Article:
Monday, March 31, 2014

2014 Classic #2

The Odyssey – Homer, translated by S.H. Lang and A. Butcher, 1879

I’d never read this classic in its entirely, ignorantly thinking that every “rosy-fingered dawn” and “crafty Odysseus” and “grey-eyed Athena”  and “wine-dark sea” would culminate in driving me  around the bend.  But then I chided myself for being so prejudiced; after all, epithets and glorified nicknames are part of epic territory.

Inarguably this epic is at the heart of our literary tradition, the forebear of myth, fairy tale, ghost story, and fiction. After I read this, I got into Look Homeward Angel and lo and behold Wolfe gives us this:

Gant had the passion of the true wanderer, of him who wanders from a fixed point. He needed the order and the dependence of a home— he was intensely a family man: their clustered warmth and strength about him was life.

After the urge to be culturally literate, another reason that I jumped into a prose rendition of this fundamental text of the Western culture was to prepare myself to read James Joyce’s Ulysses later this year.

I enjoyed reading about Odysseus' journey to return to his home, hearth, wife Penelope, and son Telmachus. Odysseus wriggles by all kinds of challenges and dangers with his formidable character, a mix of big-heartedness, bravery and cruelty. A model of decision-making, he believes in his own abilities. He uses both intelligence and cunning and weaves a web of lies if that seems like the right move. He’s all about all or nothing – when he snuffs the obnoxious suitors, he also takes out the good guy Amphinomus  who was the only wooer who took the hero’s part.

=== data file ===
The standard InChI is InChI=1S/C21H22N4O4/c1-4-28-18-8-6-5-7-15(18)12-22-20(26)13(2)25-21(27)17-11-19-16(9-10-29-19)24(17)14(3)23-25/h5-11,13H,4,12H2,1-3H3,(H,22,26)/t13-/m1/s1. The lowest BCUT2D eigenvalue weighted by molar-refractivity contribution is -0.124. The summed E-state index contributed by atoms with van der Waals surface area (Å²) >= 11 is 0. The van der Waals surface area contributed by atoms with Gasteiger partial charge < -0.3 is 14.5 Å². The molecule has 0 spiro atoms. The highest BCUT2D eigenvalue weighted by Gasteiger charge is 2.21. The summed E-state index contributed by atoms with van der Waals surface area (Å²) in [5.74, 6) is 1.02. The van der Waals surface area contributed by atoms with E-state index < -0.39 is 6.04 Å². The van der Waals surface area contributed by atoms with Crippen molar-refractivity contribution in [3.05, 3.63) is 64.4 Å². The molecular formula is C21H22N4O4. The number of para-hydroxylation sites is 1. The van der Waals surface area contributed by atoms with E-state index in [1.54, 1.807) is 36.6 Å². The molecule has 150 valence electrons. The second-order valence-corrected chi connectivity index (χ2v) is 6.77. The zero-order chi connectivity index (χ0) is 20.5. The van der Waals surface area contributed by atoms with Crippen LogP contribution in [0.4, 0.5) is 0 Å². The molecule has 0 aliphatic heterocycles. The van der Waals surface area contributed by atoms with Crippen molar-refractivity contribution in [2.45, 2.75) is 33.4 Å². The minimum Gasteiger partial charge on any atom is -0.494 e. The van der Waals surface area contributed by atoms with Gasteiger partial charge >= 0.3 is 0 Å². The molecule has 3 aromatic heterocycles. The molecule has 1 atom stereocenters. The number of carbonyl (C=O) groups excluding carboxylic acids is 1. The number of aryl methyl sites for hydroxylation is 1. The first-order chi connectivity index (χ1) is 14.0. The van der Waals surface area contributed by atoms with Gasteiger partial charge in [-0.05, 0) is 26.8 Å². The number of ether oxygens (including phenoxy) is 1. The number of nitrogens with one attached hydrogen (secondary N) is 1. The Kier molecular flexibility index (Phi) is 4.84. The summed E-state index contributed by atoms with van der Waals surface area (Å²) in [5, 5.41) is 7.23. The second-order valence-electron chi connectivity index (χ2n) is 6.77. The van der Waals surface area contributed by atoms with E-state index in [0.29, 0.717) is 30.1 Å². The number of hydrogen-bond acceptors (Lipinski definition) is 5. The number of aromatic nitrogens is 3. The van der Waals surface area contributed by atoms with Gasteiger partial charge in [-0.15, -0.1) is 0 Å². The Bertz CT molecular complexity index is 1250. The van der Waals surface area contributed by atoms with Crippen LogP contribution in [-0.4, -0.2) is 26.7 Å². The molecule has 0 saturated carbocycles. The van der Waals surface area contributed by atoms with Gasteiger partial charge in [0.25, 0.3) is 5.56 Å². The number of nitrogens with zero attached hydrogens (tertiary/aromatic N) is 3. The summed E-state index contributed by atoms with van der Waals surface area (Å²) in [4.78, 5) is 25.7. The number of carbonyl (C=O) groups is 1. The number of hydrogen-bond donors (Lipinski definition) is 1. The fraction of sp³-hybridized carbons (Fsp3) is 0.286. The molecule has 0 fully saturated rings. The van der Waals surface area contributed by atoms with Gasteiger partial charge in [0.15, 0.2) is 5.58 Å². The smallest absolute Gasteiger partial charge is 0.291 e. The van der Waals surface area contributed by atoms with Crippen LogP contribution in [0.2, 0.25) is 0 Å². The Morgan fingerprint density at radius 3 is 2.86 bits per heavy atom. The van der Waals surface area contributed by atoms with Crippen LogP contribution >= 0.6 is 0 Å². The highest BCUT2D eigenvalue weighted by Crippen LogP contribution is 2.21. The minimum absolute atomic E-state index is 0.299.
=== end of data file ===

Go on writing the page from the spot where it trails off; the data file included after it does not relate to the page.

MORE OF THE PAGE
Odysseus, being the hero, is the center of the text. But I found the settings wonderful. The sea is our hero’s prime adversary, deadly and unavoidable. Rock-strewn beaches, the dense forests, the mysterious caves of the Cyclops and Calypso, the beautiful dwelling of the sorceress Circe – no wonder the Med draws us.

The themes are timeless. Foster resiliency to weather trials. If you want to receive friendship and loyalty and hospitality and generosity, have to give them. Distinguish settling for what you get from feeling grateful for what you get. Keep in mind things can always be worse. There’s no place like home.  It’s okay to believe the wary suspicion that hero or not, best efforts or not, we sometimes feel like the mere object of the whims of the unseen forces. Life’s pretty strange when you come to think about it.

Simply because it fell into my lap (as books tend do), I read Lang and Butcher’s 1879 version. I take the completeness and accuracy of translations on trust, but if the language feels flat, insipid, musty or dry, I drop it. As Joseph Brodsky said of Constance Garnett, "The reason English-speaking readers can barely tell the difference between Tolstoy and Dostoevsky is that they aren't reading the prose of either one. They're reading Constance Garnett."

Lang and Butcher’s Odyssey often sounds like the King James Version. Most of the time I found the antiquated language and style grand and stirring but I confess to moodiness. At other time I found the style quaint and schlocky. Near the end, I started to feel, “Persevere, you survived Tom’s elaborate scheme to free Jim, so you can handle Odysseus visiting his pop back on the farm.” This translation is available for tasting at

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